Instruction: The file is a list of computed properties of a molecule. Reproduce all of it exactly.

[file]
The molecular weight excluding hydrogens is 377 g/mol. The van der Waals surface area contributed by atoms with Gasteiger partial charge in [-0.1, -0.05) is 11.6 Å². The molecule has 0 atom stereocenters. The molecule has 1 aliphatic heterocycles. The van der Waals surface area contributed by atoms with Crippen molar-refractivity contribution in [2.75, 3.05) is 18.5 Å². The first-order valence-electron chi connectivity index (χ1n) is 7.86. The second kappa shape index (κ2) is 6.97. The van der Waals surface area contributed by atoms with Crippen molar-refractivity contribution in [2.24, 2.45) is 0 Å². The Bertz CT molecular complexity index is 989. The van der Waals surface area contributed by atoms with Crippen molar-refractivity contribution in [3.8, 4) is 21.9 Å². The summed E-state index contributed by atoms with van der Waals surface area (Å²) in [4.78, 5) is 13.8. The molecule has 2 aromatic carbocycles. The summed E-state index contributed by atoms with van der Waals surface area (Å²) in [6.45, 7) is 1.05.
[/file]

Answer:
The molecular weight excluding hydrogens is 377 g/mol. The van der Waals surface area contributed by atoms with Gasteiger partial charge in [-0.1, -0.05) is 11.6 Å². The molecule has 0 atom stereocenters. The molecule has 1 aliphatic heterocycles. The van der Waals surface area contributed by atoms with Crippen molar-refractivity contribution in [2.75, 3.05) is 18.5 Å². The first-order valence-electron chi connectivity index (χ1n) is 7.86. The second kappa shape index (κ2) is 6.97. The van der Waals surface area contributed by atoms with Crippen molar-refractivity contribution in [2.24, 2.45) is 0 Å². The Bertz CT molecular complexity index is 989. The van der Waals surface area contributed by atoms with Crippen molar-refractivity contribution in [3.8, 4) is 21.9 Å². The summed E-state index contributed by atoms with van der Waals surface area (Å²) in [4.78, 5) is 13.8. The molecule has 2 aromatic carbocycles. The summed E-state index contributed by atoms with van der Waals surface area (Å²) in [6.45, 7) is 1.05.